Every Episode of the Brick Side, plus some of the comics I did pre-dating The Brick Side, now appear at a new domain I’ve set up specifically for the series: www.TheBrickSide.com (appropriately enough).
This new domain accomplishes a number of things such as the ability of visitors to rate the various episodes and to also post comments.
I will no longer be posting The Brick Side here, and hope that you’ll follow the links over and subscribe by email or RSS to the new site. Please also take a few minutes to post comments and rate the episodes.
As an extra incentive to check out the new site, I’m posting three brand new comics there today, in addition to the complete gallery of existing ones.
A Few Random Thoughts For Those Really Interested in the History of The Change
All along I have had mixed feelings about The Brick Side appearing here at Duckingham Design. Originally I had hoped to implement the separate domain name, but time is always a limited resource, and it did not happen. But The Brick Side did happen, is happening, and will continue to happen.
Besides time, I also has a mental picture of how I wanted the site to look. Shortly after the series launched, Smashing Magazine launched a new WordPress theme that was exactly what I was looking for. I’ve spent the last couple weeks maintaining the comics on both sites, while tweaking the new site to get it the way I wanted it. It’s not completely there, but much closer, and I’m getting tired of updating similar content on both sites.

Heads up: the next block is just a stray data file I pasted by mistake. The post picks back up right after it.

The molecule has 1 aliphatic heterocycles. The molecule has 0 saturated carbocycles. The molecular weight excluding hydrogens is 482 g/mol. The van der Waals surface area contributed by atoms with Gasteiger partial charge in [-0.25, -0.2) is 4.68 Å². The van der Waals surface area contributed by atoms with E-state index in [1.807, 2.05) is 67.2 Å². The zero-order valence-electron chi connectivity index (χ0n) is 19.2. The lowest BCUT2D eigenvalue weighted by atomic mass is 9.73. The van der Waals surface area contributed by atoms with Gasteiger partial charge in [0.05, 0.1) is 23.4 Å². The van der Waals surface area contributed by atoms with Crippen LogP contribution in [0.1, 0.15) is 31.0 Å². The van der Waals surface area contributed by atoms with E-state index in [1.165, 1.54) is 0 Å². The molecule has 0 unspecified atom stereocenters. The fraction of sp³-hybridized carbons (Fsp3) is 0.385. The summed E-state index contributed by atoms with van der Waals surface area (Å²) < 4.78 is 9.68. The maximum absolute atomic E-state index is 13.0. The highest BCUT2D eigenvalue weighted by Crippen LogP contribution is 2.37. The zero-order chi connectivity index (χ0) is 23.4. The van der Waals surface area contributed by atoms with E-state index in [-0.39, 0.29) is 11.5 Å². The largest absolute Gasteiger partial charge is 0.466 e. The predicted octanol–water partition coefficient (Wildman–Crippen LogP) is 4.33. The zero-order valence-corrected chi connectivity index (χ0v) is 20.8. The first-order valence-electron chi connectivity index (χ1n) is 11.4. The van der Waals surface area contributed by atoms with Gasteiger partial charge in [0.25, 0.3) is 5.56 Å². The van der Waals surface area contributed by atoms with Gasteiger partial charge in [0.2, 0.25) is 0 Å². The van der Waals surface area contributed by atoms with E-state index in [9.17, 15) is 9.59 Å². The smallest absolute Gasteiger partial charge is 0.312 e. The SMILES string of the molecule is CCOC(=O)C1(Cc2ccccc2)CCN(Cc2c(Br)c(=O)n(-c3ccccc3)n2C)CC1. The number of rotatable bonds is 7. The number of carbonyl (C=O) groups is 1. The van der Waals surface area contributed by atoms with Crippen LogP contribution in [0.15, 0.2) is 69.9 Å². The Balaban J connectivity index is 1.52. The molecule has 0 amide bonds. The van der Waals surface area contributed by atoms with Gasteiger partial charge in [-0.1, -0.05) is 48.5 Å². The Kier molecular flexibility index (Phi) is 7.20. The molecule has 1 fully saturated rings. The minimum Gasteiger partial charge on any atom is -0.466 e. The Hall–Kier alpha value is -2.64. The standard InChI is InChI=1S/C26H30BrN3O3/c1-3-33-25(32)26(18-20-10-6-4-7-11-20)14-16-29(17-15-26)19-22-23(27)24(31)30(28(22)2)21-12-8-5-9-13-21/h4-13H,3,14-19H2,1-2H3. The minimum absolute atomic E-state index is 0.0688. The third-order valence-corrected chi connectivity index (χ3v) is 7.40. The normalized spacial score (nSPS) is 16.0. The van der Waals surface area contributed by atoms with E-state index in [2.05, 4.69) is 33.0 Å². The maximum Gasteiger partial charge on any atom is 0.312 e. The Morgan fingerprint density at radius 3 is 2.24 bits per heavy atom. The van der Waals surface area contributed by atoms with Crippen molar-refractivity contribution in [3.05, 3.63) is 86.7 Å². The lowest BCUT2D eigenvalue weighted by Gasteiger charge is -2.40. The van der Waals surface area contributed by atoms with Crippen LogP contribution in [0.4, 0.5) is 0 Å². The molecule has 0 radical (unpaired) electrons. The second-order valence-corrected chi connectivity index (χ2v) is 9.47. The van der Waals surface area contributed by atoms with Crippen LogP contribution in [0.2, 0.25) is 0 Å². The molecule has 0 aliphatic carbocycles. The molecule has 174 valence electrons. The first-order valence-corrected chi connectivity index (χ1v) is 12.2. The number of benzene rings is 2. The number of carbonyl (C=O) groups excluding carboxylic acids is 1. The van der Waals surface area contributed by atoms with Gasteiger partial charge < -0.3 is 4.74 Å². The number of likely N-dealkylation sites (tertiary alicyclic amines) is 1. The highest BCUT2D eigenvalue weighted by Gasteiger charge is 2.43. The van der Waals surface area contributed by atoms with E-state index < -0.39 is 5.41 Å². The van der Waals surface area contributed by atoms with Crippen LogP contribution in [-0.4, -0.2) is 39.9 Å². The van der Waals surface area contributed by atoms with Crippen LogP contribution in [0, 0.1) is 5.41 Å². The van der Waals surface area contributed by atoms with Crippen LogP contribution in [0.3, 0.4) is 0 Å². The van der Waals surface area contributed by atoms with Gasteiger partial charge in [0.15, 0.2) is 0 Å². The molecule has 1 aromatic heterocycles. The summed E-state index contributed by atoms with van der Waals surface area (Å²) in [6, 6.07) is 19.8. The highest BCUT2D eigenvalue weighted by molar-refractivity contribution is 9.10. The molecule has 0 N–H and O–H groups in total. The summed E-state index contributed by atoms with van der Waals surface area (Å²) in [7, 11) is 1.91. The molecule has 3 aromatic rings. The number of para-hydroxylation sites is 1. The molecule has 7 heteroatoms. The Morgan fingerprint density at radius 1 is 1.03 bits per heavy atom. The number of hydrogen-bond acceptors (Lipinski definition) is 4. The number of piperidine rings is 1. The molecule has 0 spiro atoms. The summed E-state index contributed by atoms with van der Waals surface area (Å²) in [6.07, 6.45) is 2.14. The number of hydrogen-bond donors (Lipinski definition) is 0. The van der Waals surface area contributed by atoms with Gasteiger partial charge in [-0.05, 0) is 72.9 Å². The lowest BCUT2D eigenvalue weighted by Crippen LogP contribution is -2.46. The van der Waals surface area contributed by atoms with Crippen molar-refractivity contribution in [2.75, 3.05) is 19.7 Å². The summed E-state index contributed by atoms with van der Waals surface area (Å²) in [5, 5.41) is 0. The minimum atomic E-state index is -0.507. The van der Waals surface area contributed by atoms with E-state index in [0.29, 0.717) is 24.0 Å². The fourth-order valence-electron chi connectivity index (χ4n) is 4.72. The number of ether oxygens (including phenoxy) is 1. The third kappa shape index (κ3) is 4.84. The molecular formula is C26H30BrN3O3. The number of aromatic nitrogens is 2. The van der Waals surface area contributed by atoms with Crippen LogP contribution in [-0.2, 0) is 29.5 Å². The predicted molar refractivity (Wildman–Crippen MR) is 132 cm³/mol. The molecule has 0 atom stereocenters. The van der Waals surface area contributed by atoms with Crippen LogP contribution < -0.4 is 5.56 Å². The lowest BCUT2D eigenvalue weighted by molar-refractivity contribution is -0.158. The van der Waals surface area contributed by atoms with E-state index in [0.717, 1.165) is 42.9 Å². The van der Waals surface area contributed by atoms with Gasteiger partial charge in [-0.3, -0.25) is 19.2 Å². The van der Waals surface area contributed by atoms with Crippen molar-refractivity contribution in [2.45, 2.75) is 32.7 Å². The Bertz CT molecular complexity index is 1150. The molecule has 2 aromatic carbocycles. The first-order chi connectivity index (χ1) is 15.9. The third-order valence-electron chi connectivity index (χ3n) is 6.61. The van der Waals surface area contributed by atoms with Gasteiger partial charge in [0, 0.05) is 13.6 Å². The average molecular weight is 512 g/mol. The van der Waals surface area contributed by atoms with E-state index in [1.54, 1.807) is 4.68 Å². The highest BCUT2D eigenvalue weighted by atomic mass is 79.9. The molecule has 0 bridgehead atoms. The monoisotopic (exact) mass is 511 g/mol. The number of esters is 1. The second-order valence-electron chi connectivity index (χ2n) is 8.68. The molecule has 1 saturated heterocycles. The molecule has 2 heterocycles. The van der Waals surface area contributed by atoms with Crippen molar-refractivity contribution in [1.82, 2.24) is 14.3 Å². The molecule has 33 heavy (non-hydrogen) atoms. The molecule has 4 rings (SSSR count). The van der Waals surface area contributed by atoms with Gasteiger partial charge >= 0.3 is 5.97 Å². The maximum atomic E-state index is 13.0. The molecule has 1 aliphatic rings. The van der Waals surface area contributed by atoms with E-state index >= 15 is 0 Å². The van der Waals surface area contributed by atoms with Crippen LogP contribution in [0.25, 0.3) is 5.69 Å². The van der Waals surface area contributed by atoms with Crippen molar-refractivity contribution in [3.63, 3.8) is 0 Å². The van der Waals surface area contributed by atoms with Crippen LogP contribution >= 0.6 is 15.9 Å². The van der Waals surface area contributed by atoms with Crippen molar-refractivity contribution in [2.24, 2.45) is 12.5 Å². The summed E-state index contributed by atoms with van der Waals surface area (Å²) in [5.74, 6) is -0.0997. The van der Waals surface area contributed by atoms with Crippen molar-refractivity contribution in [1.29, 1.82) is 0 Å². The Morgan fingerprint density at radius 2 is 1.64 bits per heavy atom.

Over the next few days, all the comics from Duckingham Design will be redirected to The Brick Side, and Duckingham.com will return to its original purpose of being a showcase for my freelance LEGO artwork.
A what? A paperclip? As a tool for use with LEGO? Yes, indeed.
Paperclip as a LEGO tool
What kind of LEGO tool is a paperclip good for?
In a word: tiles.
In five words: tiles on a big baseplate.
Have you ever tried putting a tile on a baseplate or other large LEGO and noticed that it’s hard to get off? About the only time it’s easy is when it’s right on the edge of the baseplate.
Take a close look at some of your LEGO tiles. Around the bottom edge there is a nice little groove for you to access. Just position the paperclip under the groove and move.
Fingernails are another viable option if you have strong nails and if you’re willing to risk breaking a nail. Not me. Give me a paperclip.
Do we even need to go there? Yes.
Many of my legacy LEGO pieces (i.e. the bricks I still have from my childhood) have teethmarks because it had not occurred to me to use some other type of tool. Half of this problem was solved when the Brick Separator was invented. But not for tiles. Andthat’s what the paperclip was invented for. 🙂
On the other hand, you still want to keep in mind that this is a hard object you’re using against a soft object. Metal versus plastic. And therefore there is the possibility that the paperclip will scratch or in some other way damage the LEGO. Just be careful!
Where a Paperclip won’t work.
Okay. If you were “smart enough” to bury a tile in the middle of a bunch of other bricks taller than it, get ready to tear apart a portion of your creation to get to it, if you decide that tile is the wrong color, or that you want something else there. And don’t say I didn’t warn you! 🙂
Here are some pictures demonstrating how to build one of the LEGO Rulers that I discussed in my previous post.
LEGO Ruler Variation A: The Porcupine
In case it isn’t obvious, this one gets its name from the use of the Technic pins along the one side.
Start with 5 2×6 plates.